N.J. beaches ‘in great shape,’ water quality ‘excellent,’ official says

Memorial Day weekend is upon us, so the Jersey Shore is "officially" open for the summer season, and state officials say the coast is ready. 

South Seaside Park

A beach entrance in South Seaside Park. (Justin Auciello/WHYY)

Memorial Day weekend is upon us, so the Jersey Shore is “officially” open for the summer season, and state officials say the coast is ready.

At the 17th annual “State of the Shore” event in Asbury Park on Thursday, New Jersey Department of Environmental Protection Commissioner Catherine R. McCabe said the beaches are in great shape and the water quality is excellent.

Speakers at the gathering, hosted by the New Jersey Sea Grant Consortium, provided a status report on water quality, beaches, and other coastal issues.

McCabe noted that beach erosion during the fall and winter seasons, traditionally stormy months, was minimal, adding that beaches are generally wider and dunes higher after an extensive replenishment project in northern Ocean County, an area pummeled by Superstorm Sandy.

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The commissioner said that ocean and bay water quality, with only four beach closures in 2018, remains great, with the closings last summer due to runoff after heavy rainfall.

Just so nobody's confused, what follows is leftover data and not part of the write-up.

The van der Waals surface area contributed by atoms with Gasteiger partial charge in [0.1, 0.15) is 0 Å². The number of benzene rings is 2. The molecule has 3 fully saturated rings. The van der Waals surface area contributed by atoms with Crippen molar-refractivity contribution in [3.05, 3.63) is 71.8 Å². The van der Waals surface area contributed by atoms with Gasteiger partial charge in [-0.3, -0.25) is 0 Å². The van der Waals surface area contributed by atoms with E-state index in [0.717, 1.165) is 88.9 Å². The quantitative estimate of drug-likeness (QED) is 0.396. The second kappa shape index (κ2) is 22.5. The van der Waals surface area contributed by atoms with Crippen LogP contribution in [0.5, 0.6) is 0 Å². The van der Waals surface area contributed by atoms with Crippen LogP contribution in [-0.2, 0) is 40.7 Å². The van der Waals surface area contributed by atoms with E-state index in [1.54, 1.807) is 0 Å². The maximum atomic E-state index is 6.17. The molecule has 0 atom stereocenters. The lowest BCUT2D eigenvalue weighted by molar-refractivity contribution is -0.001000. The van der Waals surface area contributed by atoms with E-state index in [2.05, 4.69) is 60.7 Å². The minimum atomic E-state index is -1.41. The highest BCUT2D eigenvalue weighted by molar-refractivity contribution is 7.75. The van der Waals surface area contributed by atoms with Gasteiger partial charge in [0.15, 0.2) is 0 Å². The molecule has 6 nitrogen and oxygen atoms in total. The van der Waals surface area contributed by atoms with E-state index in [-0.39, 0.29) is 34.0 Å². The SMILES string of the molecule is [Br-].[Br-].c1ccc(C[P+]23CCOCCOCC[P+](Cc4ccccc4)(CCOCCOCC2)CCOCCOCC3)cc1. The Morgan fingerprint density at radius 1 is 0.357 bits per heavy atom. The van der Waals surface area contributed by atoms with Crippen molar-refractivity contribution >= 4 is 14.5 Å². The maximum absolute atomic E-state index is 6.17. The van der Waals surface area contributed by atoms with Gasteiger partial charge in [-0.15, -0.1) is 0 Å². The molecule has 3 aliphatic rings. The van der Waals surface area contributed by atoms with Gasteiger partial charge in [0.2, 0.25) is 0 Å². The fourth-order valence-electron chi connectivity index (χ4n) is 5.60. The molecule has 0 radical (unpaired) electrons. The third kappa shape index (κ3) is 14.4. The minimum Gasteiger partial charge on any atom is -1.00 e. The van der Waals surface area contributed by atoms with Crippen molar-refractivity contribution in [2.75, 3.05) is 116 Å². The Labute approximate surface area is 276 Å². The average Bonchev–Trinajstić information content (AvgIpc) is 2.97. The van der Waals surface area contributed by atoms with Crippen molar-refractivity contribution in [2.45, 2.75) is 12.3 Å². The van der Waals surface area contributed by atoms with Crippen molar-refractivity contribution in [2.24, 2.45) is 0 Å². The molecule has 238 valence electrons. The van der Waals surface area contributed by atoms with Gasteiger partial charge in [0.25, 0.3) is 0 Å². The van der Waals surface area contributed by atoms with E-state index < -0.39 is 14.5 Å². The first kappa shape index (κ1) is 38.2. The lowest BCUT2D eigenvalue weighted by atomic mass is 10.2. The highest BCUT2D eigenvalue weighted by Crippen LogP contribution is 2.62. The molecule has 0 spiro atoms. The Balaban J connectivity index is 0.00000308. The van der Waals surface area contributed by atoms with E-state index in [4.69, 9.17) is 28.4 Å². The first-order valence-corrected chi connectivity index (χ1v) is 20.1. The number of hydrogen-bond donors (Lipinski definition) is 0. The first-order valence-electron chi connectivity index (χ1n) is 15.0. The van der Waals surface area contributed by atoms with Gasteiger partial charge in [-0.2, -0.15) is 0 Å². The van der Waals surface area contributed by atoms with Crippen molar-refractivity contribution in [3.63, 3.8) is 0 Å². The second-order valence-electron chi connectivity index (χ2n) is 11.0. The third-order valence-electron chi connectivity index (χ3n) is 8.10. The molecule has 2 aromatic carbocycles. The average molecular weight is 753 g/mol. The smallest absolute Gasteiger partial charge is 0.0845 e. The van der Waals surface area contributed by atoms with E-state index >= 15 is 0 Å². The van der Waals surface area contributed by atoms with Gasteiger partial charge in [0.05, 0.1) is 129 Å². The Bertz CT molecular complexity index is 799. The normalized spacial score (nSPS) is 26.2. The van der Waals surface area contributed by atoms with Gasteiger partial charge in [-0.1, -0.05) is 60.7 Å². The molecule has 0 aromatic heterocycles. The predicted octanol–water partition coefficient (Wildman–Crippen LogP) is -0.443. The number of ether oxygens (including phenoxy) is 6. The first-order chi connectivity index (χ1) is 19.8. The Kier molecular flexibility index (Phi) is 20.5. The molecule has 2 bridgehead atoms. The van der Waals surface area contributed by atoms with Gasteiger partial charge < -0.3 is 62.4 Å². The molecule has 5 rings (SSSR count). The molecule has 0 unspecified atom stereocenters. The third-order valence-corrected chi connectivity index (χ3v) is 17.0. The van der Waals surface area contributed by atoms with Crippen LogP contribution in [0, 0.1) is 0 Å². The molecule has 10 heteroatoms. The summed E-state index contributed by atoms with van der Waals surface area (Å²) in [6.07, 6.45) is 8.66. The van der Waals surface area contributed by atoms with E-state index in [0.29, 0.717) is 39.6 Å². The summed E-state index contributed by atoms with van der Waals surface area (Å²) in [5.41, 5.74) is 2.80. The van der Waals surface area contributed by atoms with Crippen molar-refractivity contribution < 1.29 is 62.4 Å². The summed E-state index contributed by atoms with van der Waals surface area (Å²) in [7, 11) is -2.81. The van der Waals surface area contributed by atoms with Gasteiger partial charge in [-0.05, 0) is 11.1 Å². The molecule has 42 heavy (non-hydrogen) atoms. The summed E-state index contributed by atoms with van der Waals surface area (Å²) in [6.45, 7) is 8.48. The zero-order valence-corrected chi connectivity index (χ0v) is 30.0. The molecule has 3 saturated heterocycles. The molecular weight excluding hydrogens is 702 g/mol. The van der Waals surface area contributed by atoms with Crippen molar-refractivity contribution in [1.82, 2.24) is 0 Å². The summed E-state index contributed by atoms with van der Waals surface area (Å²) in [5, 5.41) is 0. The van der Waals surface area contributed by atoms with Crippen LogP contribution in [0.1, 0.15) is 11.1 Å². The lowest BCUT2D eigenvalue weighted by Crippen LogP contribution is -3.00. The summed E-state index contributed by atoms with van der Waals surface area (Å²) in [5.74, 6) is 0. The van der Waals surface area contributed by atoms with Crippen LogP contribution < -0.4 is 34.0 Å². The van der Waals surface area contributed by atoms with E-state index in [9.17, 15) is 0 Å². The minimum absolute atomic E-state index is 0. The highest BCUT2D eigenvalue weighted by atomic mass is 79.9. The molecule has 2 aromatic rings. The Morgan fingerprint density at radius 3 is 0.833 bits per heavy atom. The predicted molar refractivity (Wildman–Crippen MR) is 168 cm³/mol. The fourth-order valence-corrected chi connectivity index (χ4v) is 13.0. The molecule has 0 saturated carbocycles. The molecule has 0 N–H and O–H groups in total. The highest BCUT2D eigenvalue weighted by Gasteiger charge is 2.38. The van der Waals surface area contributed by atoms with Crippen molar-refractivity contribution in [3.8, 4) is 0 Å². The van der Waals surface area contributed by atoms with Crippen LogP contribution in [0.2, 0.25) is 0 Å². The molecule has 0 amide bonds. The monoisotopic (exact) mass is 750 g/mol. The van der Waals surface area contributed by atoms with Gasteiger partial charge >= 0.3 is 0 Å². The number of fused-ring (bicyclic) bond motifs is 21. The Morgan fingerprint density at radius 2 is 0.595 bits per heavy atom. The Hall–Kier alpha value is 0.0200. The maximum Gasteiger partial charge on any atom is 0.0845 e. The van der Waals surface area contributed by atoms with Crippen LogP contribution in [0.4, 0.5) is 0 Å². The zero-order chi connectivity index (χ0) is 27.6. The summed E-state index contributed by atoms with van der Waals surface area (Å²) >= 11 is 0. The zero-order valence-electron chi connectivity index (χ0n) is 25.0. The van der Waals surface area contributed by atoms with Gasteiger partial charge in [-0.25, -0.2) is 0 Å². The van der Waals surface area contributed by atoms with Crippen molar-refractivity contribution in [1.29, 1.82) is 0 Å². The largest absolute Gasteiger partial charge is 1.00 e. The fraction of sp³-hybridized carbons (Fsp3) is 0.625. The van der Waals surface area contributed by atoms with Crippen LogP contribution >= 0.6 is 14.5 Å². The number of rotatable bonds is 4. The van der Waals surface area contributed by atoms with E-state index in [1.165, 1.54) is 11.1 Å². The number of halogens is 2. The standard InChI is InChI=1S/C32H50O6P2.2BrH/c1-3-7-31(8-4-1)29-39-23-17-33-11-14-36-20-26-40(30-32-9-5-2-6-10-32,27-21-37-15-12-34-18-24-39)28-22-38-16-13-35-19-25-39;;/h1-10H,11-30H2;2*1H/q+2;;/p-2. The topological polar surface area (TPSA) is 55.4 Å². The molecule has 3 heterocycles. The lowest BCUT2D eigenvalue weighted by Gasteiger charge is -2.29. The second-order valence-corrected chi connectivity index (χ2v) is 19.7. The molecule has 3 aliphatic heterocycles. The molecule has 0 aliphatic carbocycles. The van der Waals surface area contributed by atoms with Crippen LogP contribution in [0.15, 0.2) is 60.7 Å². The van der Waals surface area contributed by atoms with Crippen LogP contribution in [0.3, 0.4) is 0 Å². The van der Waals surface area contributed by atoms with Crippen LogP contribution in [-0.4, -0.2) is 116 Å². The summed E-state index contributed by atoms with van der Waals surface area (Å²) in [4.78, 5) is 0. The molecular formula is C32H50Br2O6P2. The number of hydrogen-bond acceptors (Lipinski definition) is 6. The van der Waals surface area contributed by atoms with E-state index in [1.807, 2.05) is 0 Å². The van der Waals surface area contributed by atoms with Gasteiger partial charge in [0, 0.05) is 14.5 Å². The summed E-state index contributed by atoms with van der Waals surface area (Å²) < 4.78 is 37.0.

During the summer season, the state routinely tests water quality at 188 ocean beaches, 20 bay beaches, and eight river beaches.

The state also conducts coastal surveillance flights that operate six days per week from mid-May to mid-September, weather permitting, looking for issues such as excessive algae blooms or debris that might affect water quality.

You can check water quality at your local beaches here.

Dr. Amy Williams of the New Jersey Sea Grant Consortium urged the public to only swim at guarded beaches and learn about rip currents.

“More than 80% of surf-related ocean rescues are attributed to rip currents,” she said. “It is critical that swimmers not panic if caught in one and that they swim parallel to the shoreline until they are no longer in its grasp. At that point, they should be able to swim safely back to shore.”

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